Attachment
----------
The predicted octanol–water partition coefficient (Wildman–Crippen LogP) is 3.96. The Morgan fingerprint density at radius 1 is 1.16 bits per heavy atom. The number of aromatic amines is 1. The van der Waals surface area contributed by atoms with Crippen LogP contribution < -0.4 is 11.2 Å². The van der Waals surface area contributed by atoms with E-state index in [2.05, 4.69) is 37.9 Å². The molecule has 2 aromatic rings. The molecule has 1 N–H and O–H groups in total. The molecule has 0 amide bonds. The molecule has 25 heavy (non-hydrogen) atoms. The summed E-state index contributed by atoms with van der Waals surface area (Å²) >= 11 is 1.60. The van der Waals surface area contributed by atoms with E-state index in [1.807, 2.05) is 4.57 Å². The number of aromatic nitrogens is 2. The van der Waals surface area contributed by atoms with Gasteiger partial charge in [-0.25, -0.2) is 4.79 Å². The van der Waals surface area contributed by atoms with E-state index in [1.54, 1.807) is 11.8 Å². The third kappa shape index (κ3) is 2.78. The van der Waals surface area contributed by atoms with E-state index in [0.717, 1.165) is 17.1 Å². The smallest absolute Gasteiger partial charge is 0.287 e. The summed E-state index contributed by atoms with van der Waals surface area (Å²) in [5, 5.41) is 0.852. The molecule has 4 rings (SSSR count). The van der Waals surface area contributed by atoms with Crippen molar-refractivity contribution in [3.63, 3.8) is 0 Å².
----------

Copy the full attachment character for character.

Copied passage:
The predicted octanol–water partition coefficient (Wildman–Crippen LogP) is 3.96. The Morgan fingerprint density at radius 1 is 1.16 bits per heavy atom. The number of aromatic amines is 1. The van der Waals surface area contributed by atoms with Crippen LogP contribution < -0.4 is 11.2 Å². The van der Waals surface area contributed by atoms with E-state index in [2.05, 4.69) is 37.9 Å². The molecule has 2 aromatic rings. The molecule has 1 N–H and O–H groups in total. The molecule has 0 amide bonds. The molecule has 25 heavy (non-hydrogen) atoms. The summed E-state index contributed by atoms with van der Waals surface area (Å²) >= 11 is 1.60. The van der Waals surface area contributed by atoms with E-state index in [1.807, 2.05) is 4.57 Å². The number of aromatic nitrogens is 2. The van der Waals surface area contributed by atoms with Gasteiger partial charge in [-0.25, -0.2) is 4.79 Å². The van der Waals surface area contributed by atoms with E-state index in [1.54, 1.807) is 11.8 Å². The third kappa shape index (κ3) is 2.78. The van der Waals surface area contributed by atoms with E-state index in [0.717, 1.165) is 17.1 Å². The smallest absolute Gasteiger partial charge is 0.287 e. The summed E-state index contributed by atoms with van der Waals surface area (Å²) in [5, 5.41) is 0.852. The molecule has 4 rings (SSSR count). The van der Waals surface area contributed by atoms with Crippen molar-refractivity contribution in [3.63, 3.8) is 0 Å².